(Source: Federal Reserve)

So.

How common is credit card fraud?

Between 2012 and 2015, the number of credit card frauds rose from 14 million to 30.4 million. This is an increase of over 117%!

The number of debit card payments increased from 13.7 million to 28.7 million for the same period.

Very popular, it seems.

16. Credit card issuers bear more than 65% of fraud losses.

(Source: Nilson Report)

Not only consumers suffer from credit card fraud. Four constituents in the card payment industry incur losses — issuers, merchants, merchant acquirers, and ATM acquirers.

Card issuers accounted for 65.40% of gross losses to fraud worldwide in 2020. In dollar terms, this was $18.69 billion, less than the $19.59 billion in 2019.

The other 34.60% of fraud losses, which equaled $9.89 billion, were incurred by merchants, ATM acquirers, and merchant acquirers. In 2019, that group experienced $9.06 billion in losses to fraud.

17. Card-not-present fraud to cost retailers $130 billion between 2018 and 2023.

(Source: Juniper Research)

Retailers around the globe are projected to lose some $130 billion in digital CNP fraud between 2018 and 2023.

Remote fraud is one of the most common credit card frauds. It’s becoming more popular because scammers don’t need to have physical access to a credit card. They can buy card details from the dark web or steal them with a phishing attack.

18. In 2013, hackers stole card details of about 40 million Target customers.

(Source: Gizmodo)

This is one of the most notorious cyber crimes in modern history. In 2013, hackers stole personal data of around 40 million Target customers.

By all means, these are some pretty impressive credit card fraud statistics.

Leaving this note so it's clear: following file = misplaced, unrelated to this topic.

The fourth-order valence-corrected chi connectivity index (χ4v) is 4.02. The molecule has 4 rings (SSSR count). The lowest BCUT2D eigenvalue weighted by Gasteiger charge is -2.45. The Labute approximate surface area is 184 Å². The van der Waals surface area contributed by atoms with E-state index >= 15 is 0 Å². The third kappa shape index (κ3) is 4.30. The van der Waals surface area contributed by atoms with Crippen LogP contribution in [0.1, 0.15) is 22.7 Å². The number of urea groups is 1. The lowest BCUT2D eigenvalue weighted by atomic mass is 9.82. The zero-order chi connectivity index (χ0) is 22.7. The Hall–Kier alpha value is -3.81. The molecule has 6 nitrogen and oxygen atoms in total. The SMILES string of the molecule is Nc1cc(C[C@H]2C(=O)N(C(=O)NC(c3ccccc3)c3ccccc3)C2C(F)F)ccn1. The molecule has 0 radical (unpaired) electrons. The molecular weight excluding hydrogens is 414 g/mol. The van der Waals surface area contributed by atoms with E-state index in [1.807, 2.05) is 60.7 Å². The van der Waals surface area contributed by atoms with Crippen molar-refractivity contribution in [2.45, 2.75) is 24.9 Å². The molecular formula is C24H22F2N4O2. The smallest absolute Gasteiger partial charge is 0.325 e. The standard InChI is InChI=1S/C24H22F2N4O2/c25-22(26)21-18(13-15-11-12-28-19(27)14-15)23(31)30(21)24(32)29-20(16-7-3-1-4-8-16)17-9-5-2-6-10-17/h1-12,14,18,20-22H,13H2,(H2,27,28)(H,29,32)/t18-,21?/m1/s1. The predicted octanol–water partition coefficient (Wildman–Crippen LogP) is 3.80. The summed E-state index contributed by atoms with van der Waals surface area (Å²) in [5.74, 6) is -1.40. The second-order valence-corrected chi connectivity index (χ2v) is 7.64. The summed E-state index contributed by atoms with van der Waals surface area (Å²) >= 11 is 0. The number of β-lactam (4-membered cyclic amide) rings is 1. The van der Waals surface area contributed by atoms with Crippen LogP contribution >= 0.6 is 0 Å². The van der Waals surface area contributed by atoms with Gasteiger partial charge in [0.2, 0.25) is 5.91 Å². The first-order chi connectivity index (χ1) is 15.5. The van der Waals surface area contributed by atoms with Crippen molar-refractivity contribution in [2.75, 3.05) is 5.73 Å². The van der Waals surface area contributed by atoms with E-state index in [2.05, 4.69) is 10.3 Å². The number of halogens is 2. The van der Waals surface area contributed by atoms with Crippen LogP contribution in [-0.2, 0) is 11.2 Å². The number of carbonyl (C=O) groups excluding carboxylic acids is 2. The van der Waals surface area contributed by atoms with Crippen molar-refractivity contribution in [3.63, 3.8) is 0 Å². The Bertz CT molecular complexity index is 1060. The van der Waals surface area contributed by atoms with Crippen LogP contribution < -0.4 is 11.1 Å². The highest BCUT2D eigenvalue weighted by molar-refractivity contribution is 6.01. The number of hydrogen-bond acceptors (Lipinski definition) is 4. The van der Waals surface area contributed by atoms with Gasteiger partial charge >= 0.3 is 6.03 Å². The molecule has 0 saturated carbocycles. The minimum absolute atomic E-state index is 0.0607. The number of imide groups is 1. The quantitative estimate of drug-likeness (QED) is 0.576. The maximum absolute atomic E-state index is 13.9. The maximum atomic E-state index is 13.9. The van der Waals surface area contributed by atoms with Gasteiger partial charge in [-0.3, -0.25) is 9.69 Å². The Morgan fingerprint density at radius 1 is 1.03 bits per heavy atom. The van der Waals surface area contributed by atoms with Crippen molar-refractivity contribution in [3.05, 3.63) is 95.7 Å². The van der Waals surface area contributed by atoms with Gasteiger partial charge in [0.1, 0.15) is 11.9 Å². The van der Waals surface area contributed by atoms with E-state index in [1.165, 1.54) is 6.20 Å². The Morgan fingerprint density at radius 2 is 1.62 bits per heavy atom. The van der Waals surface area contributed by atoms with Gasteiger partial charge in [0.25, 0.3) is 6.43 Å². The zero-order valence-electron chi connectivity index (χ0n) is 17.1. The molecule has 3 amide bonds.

The hackers managed to break into Target’s system and get access to the shoppers’ names, credit or debit card numbers, and CVV security codes.

Investigators later found out that the hackers got access to a third-party vendor’s credentials. They used that information to access Target’s systems and steal credit card details.

In 2017, Target agreed to pay $18.5 million in settlements because of the hack.

19. 63% of credential stuffing attacks target the retail, travel, and hospitality industries.

(Source: Akamai)

Credit card fraud facts show that retail, travel, and hospitality are the most targeted industries by phishing attacks. About 63% of all credential theft attempts between 2018 and 2020 happened to companies and customers in these sectors.

Credential theft usually involves the customer’s name and email address, as well as their credit card numbers, their CVV codes, social security numbers, and other juicy info that the criminals can later use.

20. About 11% of credit card owners use “1234” as their PIN code.

(Source: Mashable)

I know what you’re thinking. “This can’t be true,” right?

It was certainly true in 2012 when the research was conducted. As credit card fraud statistics show, 1 out of 10 people uses “1234” as their PIN code.

Do I even need to mention how much of a horrible idea that is?

“1234” is easy to guess and can lead to fraud on credit cards.

You may think that things have changed since then. But old habits die hard. People don’t like to remember complex numbers. Instead, they pick the ones that easily pop in their heads.

Why do you think that after so many years, “123456” is still the most widely used password globally?

Friendly advice: never choose a PIN code that’s easy to guess. Examples include:

  • 1234
  • 1111
  • 0000
  • similar combinations that are easy to figure out
  • the year you were born
  • the year your child was born
  • your car’s plate number

Also, skimming is still a thing. Look out for suspicious ATMs whenever you need money. Otherwise, you may end up in the credit card skimming statistics.

Wrap Up

Credit card theft is here to stay. It’s now more of cybercrime than a robbery-type of threat.

This is bad news. Internet crimes feel “safer” to perform (even though there is no anonymity in the digital world). This means more and more criminals will turn to the internet to steal credit card data and milk bank accounts.

As credit card fraud statistics show, financial losses are getting bigger every year. The idea of a cashless society gains popularity, which means more electronic payments and a higher risk of fraud.

Maybe it’s time to ask yourself if you’re prepared to deal with the consequences of that risk before they turn into reality.

ABOUT AUTHOR

Christo is a bachelor in Economics, but he found a passion for crafting web content. He sees SpendMeNot as an opportunity to create engaging articles and help readers make informed financial decisions.